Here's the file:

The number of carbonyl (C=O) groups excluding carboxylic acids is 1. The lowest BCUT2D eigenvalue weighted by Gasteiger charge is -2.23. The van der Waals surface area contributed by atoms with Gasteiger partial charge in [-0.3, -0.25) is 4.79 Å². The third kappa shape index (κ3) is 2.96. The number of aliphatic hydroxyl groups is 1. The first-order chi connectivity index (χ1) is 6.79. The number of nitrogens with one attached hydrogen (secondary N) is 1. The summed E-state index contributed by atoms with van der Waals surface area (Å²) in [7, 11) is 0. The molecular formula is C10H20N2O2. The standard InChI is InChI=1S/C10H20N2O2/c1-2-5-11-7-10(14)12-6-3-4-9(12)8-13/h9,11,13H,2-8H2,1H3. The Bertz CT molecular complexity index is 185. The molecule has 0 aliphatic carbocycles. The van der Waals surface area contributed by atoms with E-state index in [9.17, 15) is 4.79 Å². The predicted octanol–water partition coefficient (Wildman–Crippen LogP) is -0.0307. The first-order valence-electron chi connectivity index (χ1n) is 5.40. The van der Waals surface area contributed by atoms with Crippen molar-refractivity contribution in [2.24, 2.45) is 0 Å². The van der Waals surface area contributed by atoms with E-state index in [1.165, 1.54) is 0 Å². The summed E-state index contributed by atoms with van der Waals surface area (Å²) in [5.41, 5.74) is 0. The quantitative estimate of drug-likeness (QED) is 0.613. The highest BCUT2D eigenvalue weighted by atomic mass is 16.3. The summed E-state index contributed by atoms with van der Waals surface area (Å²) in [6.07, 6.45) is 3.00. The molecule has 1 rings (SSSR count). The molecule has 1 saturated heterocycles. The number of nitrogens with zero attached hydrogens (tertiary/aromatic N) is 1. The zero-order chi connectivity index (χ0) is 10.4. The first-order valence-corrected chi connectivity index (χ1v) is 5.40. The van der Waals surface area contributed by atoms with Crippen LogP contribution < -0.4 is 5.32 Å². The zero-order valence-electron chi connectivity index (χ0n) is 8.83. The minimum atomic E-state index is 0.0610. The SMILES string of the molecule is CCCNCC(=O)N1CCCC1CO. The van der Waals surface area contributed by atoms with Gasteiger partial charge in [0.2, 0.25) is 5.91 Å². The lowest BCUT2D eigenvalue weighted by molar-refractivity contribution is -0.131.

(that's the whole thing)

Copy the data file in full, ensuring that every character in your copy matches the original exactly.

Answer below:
The number of carbonyl (C=O) groups excluding carboxylic acids is 1. The lowest BCUT2D eigenvalue weighted by Gasteiger charge is -2.23. The van der Waals surface area contributed by atoms with Gasteiger partial charge in [-0.3, -0.25) is 4.79 Å². The third kappa shape index (κ3) is 2.96. The number of aliphatic hydroxyl groups is 1. The first-order chi connectivity index (χ1) is 6.79. The number of nitrogens with one attached hydrogen (secondary N) is 1. The summed E-state index contributed by atoms with van der Waals surface area (Å²) in [7, 11) is 0. The molecular formula is C10H20N2O2. The standard InChI is InChI=1S/C10H20N2O2/c1-2-5-11-7-10(14)12-6-3-4-9(12)8-13/h9,11,13H,2-8H2,1H3. The Bertz CT molecular complexity index is 185. The molecule has 0 aliphatic carbocycles. The van der Waals surface area contributed by atoms with E-state index in [9.17, 15) is 4.79 Å². The predicted octanol–water partition coefficient (Wildman–Crippen LogP) is -0.0307. The first-order valence-electron chi connectivity index (χ1n) is 5.40. The van der Waals surface area contributed by atoms with Crippen molar-refractivity contribution in [2.24, 2.45) is 0 Å². The van der Waals surface area contributed by atoms with E-state index in [1.165, 1.54) is 0 Å². The summed E-state index contributed by atoms with van der Waals surface area (Å²) in [5.41, 5.74) is 0. The quantitative estimate of drug-likeness (QED) is 0.613. The highest BCUT2D eigenvalue weighted by atomic mass is 16.3. The summed E-state index contributed by atoms with van der Waals surface area (Å²) in [6.07, 6.45) is 3.00. The molecule has 1 rings (SSSR count). The molecule has 1 saturated heterocycles. The number of nitrogens with zero attached hydrogens (tertiary/aromatic N) is 1. The zero-order chi connectivity index (χ0) is 10.4. The first-order valence-corrected chi connectivity index (χ1v) is 5.40. The van der Waals surface area contributed by atoms with Crippen LogP contribution < -0.4 is 5.32 Å². The zero-order valence-electron chi connectivity index (χ0n) is 8.83. The minimum atomic E-state index is 0.0610. The SMILES string of the molecule is CCCNCC(=O)N1CCCC1CO. The van der Waals surface area contributed by atoms with Gasteiger partial charge in [0.2, 0.25) is 5.91 Å². The lowest BCUT2D eigenvalue weighted by molar-refractivity contribution is -0.131.